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Category: Training Guide and Information

  1. Lateral work checklist...

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    Lateral Work Checklist..


    When you are riding lateral movements, do you have a checklist?

    1) Plan ahead; It may sound silly, but I have witnessed on many occasions a rider suddenly deciding to ride a movement on the spur of the moment with no planning, therefore resulting in the horse not understanding the aid.

    2) Prepare the movement; this goes hand in hand with the planning ahead, you have planned where to ride your movement, now you need to prepare the movement you plan to ride, so half-halt, prepare your position, prepare your approach..

    3) Execute the movement; if you have planned and prepared, now your movement should be ridden..

    4) FINISH the movement; this section is very, very often forgotten, if you have ridden into a movement, you MUST ride OUT of it too! It may feel natural to let your horse straighten itself after a few steps of your movement, BUT this is a bad habit to allow your horse to get in to, your horse should stay in the movement until YOU change it!

    Of all the above pointers, number 4 is most often overlooked, FINISH your movement, and by that I don't mean get to your marker and let your horse carry on as if the movement had never happened, you MUST FINISH what you started, so if you are riding shoulder in for example, you set your horse up, you ride the movement, but what happens at the end? Well a variety of answers can be given, but the correct one would be you apply the aids for the following movement, lets say it is a transition to canter, so you half halt, straighten your horse and then apply your canter aid, this enables your horse to remain on your aids and ready to complete the next task asked of him. This is just one example, but it could just as easily be a trot leg-yield to a walk transition, or a half pass to a flying change, the principles are the same, know where you are going to ride, prepare how you are going to ride, ride the movement then ride OUT of that movement, various levels of knowledge (horse and rider!) will determine what exercise is appropriate, but no matter what level, the 4 pointers on the checklist are compulsory.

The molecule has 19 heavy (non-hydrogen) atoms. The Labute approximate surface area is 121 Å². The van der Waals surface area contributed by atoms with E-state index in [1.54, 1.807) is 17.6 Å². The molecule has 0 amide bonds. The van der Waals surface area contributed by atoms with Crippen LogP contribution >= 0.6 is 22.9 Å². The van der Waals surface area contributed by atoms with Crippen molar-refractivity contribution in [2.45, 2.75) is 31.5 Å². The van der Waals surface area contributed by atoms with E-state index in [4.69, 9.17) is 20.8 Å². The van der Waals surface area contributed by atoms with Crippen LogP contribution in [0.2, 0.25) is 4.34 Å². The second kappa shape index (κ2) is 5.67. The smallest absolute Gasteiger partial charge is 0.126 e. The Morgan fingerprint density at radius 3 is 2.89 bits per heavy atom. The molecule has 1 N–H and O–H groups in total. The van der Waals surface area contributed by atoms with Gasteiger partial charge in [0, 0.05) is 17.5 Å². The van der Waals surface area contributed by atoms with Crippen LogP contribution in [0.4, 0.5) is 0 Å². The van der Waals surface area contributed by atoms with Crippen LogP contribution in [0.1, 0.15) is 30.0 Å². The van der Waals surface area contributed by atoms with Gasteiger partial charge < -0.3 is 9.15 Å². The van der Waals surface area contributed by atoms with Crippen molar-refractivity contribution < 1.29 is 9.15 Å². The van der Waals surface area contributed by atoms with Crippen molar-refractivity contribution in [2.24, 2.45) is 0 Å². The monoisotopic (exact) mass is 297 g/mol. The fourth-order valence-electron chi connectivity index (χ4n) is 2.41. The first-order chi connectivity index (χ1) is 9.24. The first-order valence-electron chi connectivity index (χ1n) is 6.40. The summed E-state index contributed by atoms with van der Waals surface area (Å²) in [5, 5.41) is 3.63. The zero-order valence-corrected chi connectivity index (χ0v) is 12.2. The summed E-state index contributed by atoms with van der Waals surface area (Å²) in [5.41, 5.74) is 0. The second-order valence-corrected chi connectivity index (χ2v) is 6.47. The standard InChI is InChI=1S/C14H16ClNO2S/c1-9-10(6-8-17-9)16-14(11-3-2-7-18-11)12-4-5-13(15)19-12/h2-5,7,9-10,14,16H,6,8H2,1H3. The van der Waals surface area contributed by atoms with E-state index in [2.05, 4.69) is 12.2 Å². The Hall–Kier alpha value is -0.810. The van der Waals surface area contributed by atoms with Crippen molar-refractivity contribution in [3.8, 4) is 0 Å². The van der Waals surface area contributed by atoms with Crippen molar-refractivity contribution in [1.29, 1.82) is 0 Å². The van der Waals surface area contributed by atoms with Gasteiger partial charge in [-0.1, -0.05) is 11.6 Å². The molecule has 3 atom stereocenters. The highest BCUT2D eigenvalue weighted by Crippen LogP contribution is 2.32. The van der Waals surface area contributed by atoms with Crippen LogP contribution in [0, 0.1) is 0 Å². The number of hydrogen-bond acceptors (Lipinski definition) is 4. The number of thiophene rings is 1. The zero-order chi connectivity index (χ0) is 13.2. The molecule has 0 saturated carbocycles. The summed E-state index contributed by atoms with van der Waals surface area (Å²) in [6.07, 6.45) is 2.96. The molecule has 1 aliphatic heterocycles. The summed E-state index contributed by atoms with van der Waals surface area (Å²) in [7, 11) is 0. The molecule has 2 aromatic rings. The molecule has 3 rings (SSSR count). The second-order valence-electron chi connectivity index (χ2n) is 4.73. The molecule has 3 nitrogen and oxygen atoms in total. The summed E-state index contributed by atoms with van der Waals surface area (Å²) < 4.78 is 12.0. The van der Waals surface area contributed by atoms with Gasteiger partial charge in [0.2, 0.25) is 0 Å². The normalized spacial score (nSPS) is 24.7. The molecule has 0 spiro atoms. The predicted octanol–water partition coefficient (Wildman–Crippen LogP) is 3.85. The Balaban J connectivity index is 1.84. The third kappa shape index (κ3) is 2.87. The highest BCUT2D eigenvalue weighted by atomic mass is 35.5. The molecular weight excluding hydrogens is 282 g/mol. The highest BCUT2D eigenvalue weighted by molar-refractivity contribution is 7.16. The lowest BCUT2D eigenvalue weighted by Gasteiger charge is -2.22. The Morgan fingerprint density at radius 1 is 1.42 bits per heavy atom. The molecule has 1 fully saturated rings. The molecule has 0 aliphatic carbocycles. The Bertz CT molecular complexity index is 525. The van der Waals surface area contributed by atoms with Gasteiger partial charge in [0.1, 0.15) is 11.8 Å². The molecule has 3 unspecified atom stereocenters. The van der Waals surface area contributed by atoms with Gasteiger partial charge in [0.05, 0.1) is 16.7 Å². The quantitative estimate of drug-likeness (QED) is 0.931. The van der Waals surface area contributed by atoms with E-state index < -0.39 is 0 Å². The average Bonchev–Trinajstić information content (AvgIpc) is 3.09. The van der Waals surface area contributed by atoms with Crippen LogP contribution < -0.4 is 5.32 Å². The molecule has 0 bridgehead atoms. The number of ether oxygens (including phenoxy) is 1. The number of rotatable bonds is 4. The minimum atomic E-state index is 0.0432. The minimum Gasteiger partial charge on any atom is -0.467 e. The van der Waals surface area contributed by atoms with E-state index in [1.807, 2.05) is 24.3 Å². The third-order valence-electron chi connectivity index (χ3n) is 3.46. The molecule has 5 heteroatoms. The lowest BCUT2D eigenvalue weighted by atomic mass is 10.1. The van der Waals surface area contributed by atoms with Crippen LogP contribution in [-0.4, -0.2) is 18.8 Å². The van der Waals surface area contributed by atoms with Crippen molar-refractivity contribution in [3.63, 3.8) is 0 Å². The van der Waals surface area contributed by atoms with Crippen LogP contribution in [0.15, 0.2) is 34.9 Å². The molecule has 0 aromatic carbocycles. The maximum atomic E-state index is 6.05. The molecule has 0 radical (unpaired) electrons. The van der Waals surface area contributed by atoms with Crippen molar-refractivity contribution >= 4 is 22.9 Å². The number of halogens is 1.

Next time you school, have this in mind and notice if there are any pointers missing from your training!


  2. Do we really need "more leg"?....

    Posted on

    More leg??

    ponyclub kick 

    More leg??

    (Photo randomly taken from Google images)

    “More leg….” We’ve all heard it, that moment you hear it, our instinct is to do just that, use more leg, but is that the answer?...

    When we train horses we are asking them to react, whether it be from leg, seat or hand, we are training them to react, even if the horse misunderstands and gives us the wrong answer, it has reacted!